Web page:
Results—During the hyperglycemic clamp technique, the mean amount of glucose metabolized (M) in horses was 0.011 ± 0.0045 mmol/kg·min–1 (95% confidence interval [CI], 0.0018 to 0.020 mmol/kg·min–1; range, 0.000035 to 0.021 mmol/kg·min–1) and the mean M value-to-plasma insulin concentration (I) ratio (ie, mmol of glucose/kg·min–1 per pmol of insulin/L X 100) was 0.017 ± 0.016 (95% CI, –0.014 to 0.049; range, 0.000025 to 0.055). During the euglycemic hyperinsulinemic clamp technique, the mean M value was 0.014 ± 0.0055 mmol/kg·min–1 (95% CI, 0.0026 to 0.025 mmol/kg·min–1; range, 0.0042 to 0.023 mmol/kg·min–1) in horses and 0.0073 ± 0.0020 mmol/kg·min–1 (95% CI, 0.0034 to 0.011 mmol/kg·min–1; range, 0.0049 to 0.011 mmol/kg·min–1) in ponies. The M value was significantly lower in ponies than in horses, whereas the M:I ratios were not significantly different between horses and ponies.
Conclusion and Clinical Relevance—Glucose clamp techniques offer good methods to investigate glucose metabolism in horses and ponies. A higher degree of insulin resistance was found in ponies, compared with Dutch Warmblood horses. (Am J Vet Res 2003;64: 1260–1264)
Objective—To determine whether electromyographic abnormalities are evident in skeletal muscles in horses with induced hypocalcemia and hypomagnesemia.
Animals—7 healthy adult Dutch Warmblood horses.
Procedure—Electromyographic examination was performed in the lateral vastus, triceps, and subclavian muscles before and after IV infusion of EDTA. An initial dose (mean ± SD, 564 ± 48 ml) of a 10% solution of sodium EDTA was administered IV during a period of 21 ± 7.3 minutes to establish a blood concentration of ionized calcium of approximately 0.5 mMol/L. Average rate of EDTA infusion to maintain ionized calcium at this concentration was 6.6 ml/min.
Results—Mean blood concentrations of ionized calcium and magnesium were 1.39 ± 0.06 and 0.84 ± 0.09 mM, respectively before EDTA infusion; after EDTA infusion, concentrations were 0.48 ± 0.05 and 0.44 ± 0.20 mM, respectively. This state induced positive waves; fibrillation potentials; doublets, triplets, and multiplets; complex repetitive discharges; and neuromyotonia. Analysis of motor unit action potentials (MUAP) after EDTA infusion revealed an increase in prevalence of polyphasic and complex MUAP in all muscles.
Conclusion and Clinical Relevance—None of the horses had classical signs of hypocalcemia and hypomagnesemia. In contrast, all horses had spontaneous activity in the measured muscles indicative of nerve hyperirritability. Calcium and magnesium deficits appear to have consequences, which may be subclinical, affecting functions of the neuromuscular system. This is of interest for equestrian sports in which hypocalcemia and hypomagnesemia are expected, such as during endurance rides. (Am J Vet Res 2002;63:849–856)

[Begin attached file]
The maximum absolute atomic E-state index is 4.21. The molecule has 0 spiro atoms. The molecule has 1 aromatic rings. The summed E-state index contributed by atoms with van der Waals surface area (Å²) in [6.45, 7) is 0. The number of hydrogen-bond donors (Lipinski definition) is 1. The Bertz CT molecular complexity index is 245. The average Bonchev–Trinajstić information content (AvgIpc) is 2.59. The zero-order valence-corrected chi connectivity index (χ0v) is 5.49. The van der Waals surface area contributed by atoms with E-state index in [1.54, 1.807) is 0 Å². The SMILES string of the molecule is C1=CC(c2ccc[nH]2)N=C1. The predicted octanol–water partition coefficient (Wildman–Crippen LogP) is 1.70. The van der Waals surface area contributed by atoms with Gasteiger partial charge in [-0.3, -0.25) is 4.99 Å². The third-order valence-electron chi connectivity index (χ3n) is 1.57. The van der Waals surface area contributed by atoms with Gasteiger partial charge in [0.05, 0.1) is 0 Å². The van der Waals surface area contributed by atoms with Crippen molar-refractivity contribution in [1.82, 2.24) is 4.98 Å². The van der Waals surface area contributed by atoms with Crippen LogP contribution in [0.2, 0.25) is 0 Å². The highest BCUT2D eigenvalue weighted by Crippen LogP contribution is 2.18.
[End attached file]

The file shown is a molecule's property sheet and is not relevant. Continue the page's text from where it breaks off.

Objective—To evaluate the application of analysis of motor unit action potentials (MUAP) in horses and to obtain values of MUAP for the subclavian muscle of horses.
Animals—10 healthy adult Dutch Warmblood horses.
Procedure—Electromyographic examination of the subclavian muscle in conscious nonsedated horses was performed to evaluate insertional activity, spontaneous activity, MUAP variables, and recruitment patterns. Muscle and body temperatures were measured at the beginning and end of the procedure. Amplitude, duration, number of phases, and number of changes in direction (ie, turns) for all representative MUAP were analyzed to determine values for this muscle in this group of horses.
Results—Mean ± SD duration of insertional activity was 471.7 ± 33.45 milliseconds. Mean MUAP amplitude in the examined horses was 379 µV (95% confidence interval [CI], 349 to 410 µV). Mean MUAP duration of the subclavian muscle was 7.27 milliseconds (95% CI, 6.84 to 7.71 milliseconds). Mean number of phases was 2.9, and mean number of turns was 3.0. Prevalence of polyphasic MUAP, defined as MUAP with > 4 phases, was 7.7%. Number of MUAP that had > 5 turns was 2.4%. Satellite potentials were found in 1.0% of the MUAP.